By Patricia Talorico
Gannett News Service
When it comes to picnics, it's time to start thinking outside the potato salad box. While traditional All-American potato salad is still timelessly classic summer comfort food, the mayonnaise-laden dish is not very picnic-friendly.
Open the wicker basket and unfurl the gingham tablecloth - be it on a park bench, on the beach or in your back yard - and you're setting the stage for an informal occasion. Don't make it a been-there, ate-that affair.
When it comes to a picnic, think food safety first. Remember: The sun is your enemy.
Chill all food thoroughly in the refrigerator; then pack it in a cooler surrounded by ice packs. An ideal temperature is 40 degrees or below.
Pack the cooler with food in the order that it will be used.
Plastic wrap is fine for sandwiches, but the moisture it traps inside can make crusty breads soft. Instead, use thin butcher paper or parchment paper.
Have a separate cooler for drinks and one for foods, since coolers with beverages tend to be opened and closed more frequently.
Never leave food out for more than two hours. If the temperature is 90 degrees or greater, put it away after an hour.
Throw out any perishable leftovers.
Creativity and simplicity can go hand-in-hand with outdoor entertaining. Save the grilling for another day and stick with make-ahead, easily packable hand-held foods.
For sandwiches, bump up flavors by using spicy mustards, zippy chutneys, chipotle-flavored salsas, garlicky hummus, guacamole, pesto and chunky cheddar cheese spreads.
Use fresh herbs like basil leaves and sprigs of cilantro and Italian parsley instead of leaf lettuces. Sturdy, crusty baguettes and flour tortillas never fail to please.
The scoop on salads is to stick with ingredients that will hold up in the heat. Delicate baby greens are best saved for air-conditioned spaces. Say "bah" to boring pasta salads and consider instead Asian soba noodles;
orzo, the rice-shaped pasta; or hearty couscous.
Get your protein fix by adding shredded rotisserie chicken or cold steamed shrimp. Vegetarians can use roasted vegetables. Shake on some vinaigrette, toss well and serve.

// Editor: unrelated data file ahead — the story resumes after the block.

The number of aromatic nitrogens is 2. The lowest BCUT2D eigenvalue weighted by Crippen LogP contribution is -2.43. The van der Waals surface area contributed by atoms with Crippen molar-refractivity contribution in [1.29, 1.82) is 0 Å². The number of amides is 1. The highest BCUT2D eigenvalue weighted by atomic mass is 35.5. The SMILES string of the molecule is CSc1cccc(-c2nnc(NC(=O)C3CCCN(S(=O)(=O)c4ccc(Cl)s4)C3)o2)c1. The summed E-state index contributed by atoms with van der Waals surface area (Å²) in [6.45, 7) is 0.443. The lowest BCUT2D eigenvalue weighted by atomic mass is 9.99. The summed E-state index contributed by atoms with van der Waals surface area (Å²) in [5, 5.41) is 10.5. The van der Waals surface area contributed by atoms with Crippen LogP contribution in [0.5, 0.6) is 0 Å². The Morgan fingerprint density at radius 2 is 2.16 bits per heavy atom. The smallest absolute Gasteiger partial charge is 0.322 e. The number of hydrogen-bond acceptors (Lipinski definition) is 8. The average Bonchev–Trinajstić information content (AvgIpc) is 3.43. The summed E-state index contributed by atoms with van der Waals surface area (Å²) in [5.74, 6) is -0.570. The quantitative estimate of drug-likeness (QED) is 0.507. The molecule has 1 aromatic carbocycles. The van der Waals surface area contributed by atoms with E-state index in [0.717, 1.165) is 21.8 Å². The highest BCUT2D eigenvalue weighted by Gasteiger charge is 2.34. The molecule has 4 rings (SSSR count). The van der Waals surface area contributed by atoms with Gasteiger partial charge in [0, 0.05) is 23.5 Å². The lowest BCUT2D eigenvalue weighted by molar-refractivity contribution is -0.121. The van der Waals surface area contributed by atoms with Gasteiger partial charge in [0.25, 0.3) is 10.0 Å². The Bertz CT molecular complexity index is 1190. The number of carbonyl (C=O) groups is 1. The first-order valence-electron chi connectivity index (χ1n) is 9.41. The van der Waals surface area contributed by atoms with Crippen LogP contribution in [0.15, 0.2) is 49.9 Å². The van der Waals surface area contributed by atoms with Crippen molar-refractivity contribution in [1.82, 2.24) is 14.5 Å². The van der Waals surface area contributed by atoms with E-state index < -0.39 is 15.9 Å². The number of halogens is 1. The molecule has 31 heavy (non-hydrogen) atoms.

Gazpacho is always a crowd-pleaser and it's easily portable. Same goes with cupcakes, cookies and brownies.
Lemon-Cumin Couscous Salad
1/4 teaspoon salt
1 clove garlic, crushed
1/2 teaspoon cumin
2 tablespoons fresh lemon juice
6 tablespoons olive oil
11/2 cups couscous
11/2 cups hot water
1/4 cup lemon juice
2 tablespoons olive oil
4 green onions, chopped
1/2 cup raisins
1/2 cup dried apricots, chopped
1/2 cup Italian flat-leaf parsley, chopped
1/2 cup toasted slivered almonds
1/2 cup lemon-cumin vinaigrette
Combine salt, garlic, cumin, cayenne and lemon juice. Whisk in oil.
Place couscous in a large bowl, cover with hot water and a sprinkle of salt. When all the liquid is absorbed, fluff grains with a fork and liven flavor with lemon juice and olive oil. Toss with remaining ingredients and lemon-cumin vinaigrette. Taste and adjust seasonings. Cover and refrigerate to allow flavors to blend. Makes 6 to 8 servings.
Summer Weekend Cookbook (Cottage Life; $29.95)
2 cups peeled and diced seedless cucumbers
2 cups diced red bell pepper
2 cups diced ripe tomato
1/2 cup diced red onion
2 cups tomato juice
1/2 cup red wine vinegar
1/3 cup extra-virgin olive oil
2 dashes Tabasco sauce
Salt and freshly ground black pepper
1 ripe avocado, preferably Haas
Place cucumber, bell peppers, tomatoes and onion in a large bowl. Add tomato juice, vinegar, olive oil and Tabasco sauce. Season with salt and pepper and toss. Transfer half of the mixture to a blender or food processor and pulse the machine on and off to coarsely puree the contents. Return the pureed mixture to the bowl and stir to combine. Refrigerate for up to 6 hours.
Just before serving, cut avocado in half and remove pit. Dice flesh and top servings with avocado garnish. Makes about 8 servings.
Celebrate! (Workman; $19.95)
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